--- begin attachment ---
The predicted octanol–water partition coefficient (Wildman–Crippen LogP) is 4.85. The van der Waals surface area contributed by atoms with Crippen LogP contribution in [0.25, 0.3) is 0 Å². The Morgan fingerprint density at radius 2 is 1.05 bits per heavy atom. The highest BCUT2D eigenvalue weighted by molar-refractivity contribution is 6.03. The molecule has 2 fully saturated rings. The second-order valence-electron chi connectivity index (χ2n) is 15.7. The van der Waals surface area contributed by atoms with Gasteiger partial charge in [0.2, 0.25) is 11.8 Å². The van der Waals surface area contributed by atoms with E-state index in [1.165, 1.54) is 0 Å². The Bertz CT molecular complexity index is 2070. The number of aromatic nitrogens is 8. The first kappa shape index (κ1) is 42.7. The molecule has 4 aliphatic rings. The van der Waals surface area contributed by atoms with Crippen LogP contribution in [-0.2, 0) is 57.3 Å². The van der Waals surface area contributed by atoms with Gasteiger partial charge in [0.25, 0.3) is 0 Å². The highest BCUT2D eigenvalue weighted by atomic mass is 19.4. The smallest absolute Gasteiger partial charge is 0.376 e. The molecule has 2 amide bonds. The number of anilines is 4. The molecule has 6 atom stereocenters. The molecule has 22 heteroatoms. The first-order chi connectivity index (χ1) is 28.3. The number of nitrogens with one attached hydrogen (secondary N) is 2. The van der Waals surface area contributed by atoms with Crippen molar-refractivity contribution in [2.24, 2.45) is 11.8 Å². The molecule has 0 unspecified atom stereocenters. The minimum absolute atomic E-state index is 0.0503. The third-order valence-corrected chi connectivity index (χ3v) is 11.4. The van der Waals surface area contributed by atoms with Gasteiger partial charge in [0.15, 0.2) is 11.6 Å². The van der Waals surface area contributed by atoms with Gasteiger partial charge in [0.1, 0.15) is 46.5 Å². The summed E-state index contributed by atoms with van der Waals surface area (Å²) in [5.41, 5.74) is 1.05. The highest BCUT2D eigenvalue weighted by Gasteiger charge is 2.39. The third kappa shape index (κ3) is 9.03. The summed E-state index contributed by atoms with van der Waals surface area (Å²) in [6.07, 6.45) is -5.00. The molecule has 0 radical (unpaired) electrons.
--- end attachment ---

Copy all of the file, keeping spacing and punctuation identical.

The predicted octanol–water partition coefficient (Wildman–Crippen LogP) is 4.85. The van der Waals surface area contributed by atoms with Crippen LogP contribution in [0.25, 0.3) is 0 Å². The Morgan fingerprint density at radius 2 is 1.05 bits per heavy atom. The highest BCUT2D eigenvalue weighted by molar-refractivity contribution is 6.03. The molecule has 2 fully saturated rings. The second-order valence-electron chi connectivity index (χ2n) is 15.7. The van der Waals surface area contributed by atoms with Gasteiger partial charge in [0.2, 0.25) is 11.8 Å². The van der Waals surface area contributed by atoms with E-state index in [1.165, 1.54) is 0 Å². The Bertz CT molecular complexity index is 2070. The number of aromatic nitrogens is 8. The first kappa shape index (κ1) is 42.7. The molecule has 4 aliphatic rings. The van der Waals surface area contributed by atoms with Crippen LogP contribution in [-0.2, 0) is 57.3 Å². The van der Waals surface area contributed by atoms with Gasteiger partial charge in [0.25, 0.3) is 0 Å². The highest BCUT2D eigenvalue weighted by atomic mass is 19.4. The smallest absolute Gasteiger partial charge is 0.376 e. The molecule has 2 amide bonds. The number of anilines is 4. The molecule has 6 atom stereocenters. The molecule has 22 heteroatoms. The first-order chi connectivity index (χ1) is 28.3. The number of nitrogens with one attached hydrogen (secondary N) is 2. The van der Waals surface area contributed by atoms with Crippen molar-refractivity contribution in [2.24, 2.45) is 11.8 Å². The molecule has 0 unspecified atom stereocenters. The minimum absolute atomic E-state index is 0.0503. The third-order valence-corrected chi connectivity index (χ3v) is 11.4. The van der Waals surface area contributed by atoms with Gasteiger partial charge in [0.15, 0.2) is 11.6 Å². The van der Waals surface area contributed by atoms with Gasteiger partial charge in [0.1, 0.15) is 46.5 Å². The summed E-state index contributed by atoms with van der Waals surface area (Å²) in [5.41, 5.74) is 1.05. The highest BCUT2D eigenvalue weighted by Gasteiger charge is 2.39. The third kappa shape index (κ3) is 9.03. The summed E-state index contributed by atoms with van der Waals surface area (Å²) in [6.07, 6.45) is -5.00. The molecule has 0 radical (unpaired) electrons.